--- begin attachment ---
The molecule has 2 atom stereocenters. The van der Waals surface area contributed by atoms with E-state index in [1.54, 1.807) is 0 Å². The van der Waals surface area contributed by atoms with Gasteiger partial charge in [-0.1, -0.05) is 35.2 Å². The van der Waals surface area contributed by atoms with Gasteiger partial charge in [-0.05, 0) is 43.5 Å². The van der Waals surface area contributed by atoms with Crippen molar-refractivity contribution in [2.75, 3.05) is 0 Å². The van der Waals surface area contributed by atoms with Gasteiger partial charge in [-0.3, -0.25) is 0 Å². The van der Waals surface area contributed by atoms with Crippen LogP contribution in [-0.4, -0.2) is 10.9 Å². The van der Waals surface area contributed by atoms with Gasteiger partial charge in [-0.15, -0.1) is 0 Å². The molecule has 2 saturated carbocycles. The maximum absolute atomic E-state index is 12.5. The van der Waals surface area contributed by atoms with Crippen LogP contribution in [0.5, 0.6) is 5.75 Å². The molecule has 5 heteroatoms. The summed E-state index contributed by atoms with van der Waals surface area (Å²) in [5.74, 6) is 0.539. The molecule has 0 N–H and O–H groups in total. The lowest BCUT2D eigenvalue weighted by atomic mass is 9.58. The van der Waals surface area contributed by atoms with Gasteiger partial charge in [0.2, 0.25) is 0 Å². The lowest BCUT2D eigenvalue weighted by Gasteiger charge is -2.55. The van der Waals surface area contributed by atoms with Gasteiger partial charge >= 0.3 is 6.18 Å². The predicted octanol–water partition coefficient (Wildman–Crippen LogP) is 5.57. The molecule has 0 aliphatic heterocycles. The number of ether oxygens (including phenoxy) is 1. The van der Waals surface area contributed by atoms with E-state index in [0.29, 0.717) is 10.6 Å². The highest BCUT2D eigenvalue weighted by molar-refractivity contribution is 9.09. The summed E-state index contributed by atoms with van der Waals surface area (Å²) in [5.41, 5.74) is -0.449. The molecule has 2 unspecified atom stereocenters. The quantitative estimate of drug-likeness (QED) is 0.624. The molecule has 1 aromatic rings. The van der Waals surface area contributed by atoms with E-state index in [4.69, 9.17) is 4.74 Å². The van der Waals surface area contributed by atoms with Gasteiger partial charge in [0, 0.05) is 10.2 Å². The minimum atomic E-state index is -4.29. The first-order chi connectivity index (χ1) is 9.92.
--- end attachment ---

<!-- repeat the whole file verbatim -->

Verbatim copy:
The molecule has 2 atom stereocenters. The van der Waals surface area contributed by atoms with E-state index in [1.54, 1.807) is 0 Å². The van der Waals surface area contributed by atoms with Gasteiger partial charge in [-0.1, -0.05) is 35.2 Å². The van der Waals surface area contributed by atoms with Gasteiger partial charge in [-0.05, 0) is 43.5 Å². The van der Waals surface area contributed by atoms with Crippen molar-refractivity contribution in [2.75, 3.05) is 0 Å². The van der Waals surface area contributed by atoms with Gasteiger partial charge in [-0.3, -0.25) is 0 Å². The van der Waals surface area contributed by atoms with Crippen LogP contribution in [-0.4, -0.2) is 10.9 Å². The van der Waals surface area contributed by atoms with Gasteiger partial charge in [-0.15, -0.1) is 0 Å². The molecule has 2 saturated carbocycles. The maximum absolute atomic E-state index is 12.5. The van der Waals surface area contributed by atoms with Crippen LogP contribution in [0.5, 0.6) is 5.75 Å². The molecule has 5 heteroatoms. The summed E-state index contributed by atoms with van der Waals surface area (Å²) in [5.74, 6) is 0.539. The molecule has 0 N–H and O–H groups in total. The lowest BCUT2D eigenvalue weighted by atomic mass is 9.58. The van der Waals surface area contributed by atoms with Gasteiger partial charge in [0.2, 0.25) is 0 Å². The lowest BCUT2D eigenvalue weighted by Gasteiger charge is -2.55. The van der Waals surface area contributed by atoms with Gasteiger partial charge >= 0.3 is 6.18 Å². The predicted octanol–water partition coefficient (Wildman–Crippen LogP) is 5.57. The molecule has 0 aliphatic heterocycles. The number of ether oxygens (including phenoxy) is 1. The van der Waals surface area contributed by atoms with E-state index in [0.29, 0.717) is 10.6 Å². The highest BCUT2D eigenvalue weighted by molar-refractivity contribution is 9.09. The summed E-state index contributed by atoms with van der Waals surface area (Å²) in [5.41, 5.74) is -0.449. The molecule has 2 unspecified atom stereocenters. The quantitative estimate of drug-likeness (QED) is 0.624. The molecule has 1 aromatic rings. The van der Waals surface area contributed by atoms with E-state index in [4.69, 9.17) is 4.74 Å². The van der Waals surface area contributed by atoms with Gasteiger partial charge in [0, 0.05) is 10.2 Å². The minimum atomic E-state index is -4.29. The first-order chi connectivity index (χ1) is 9.92.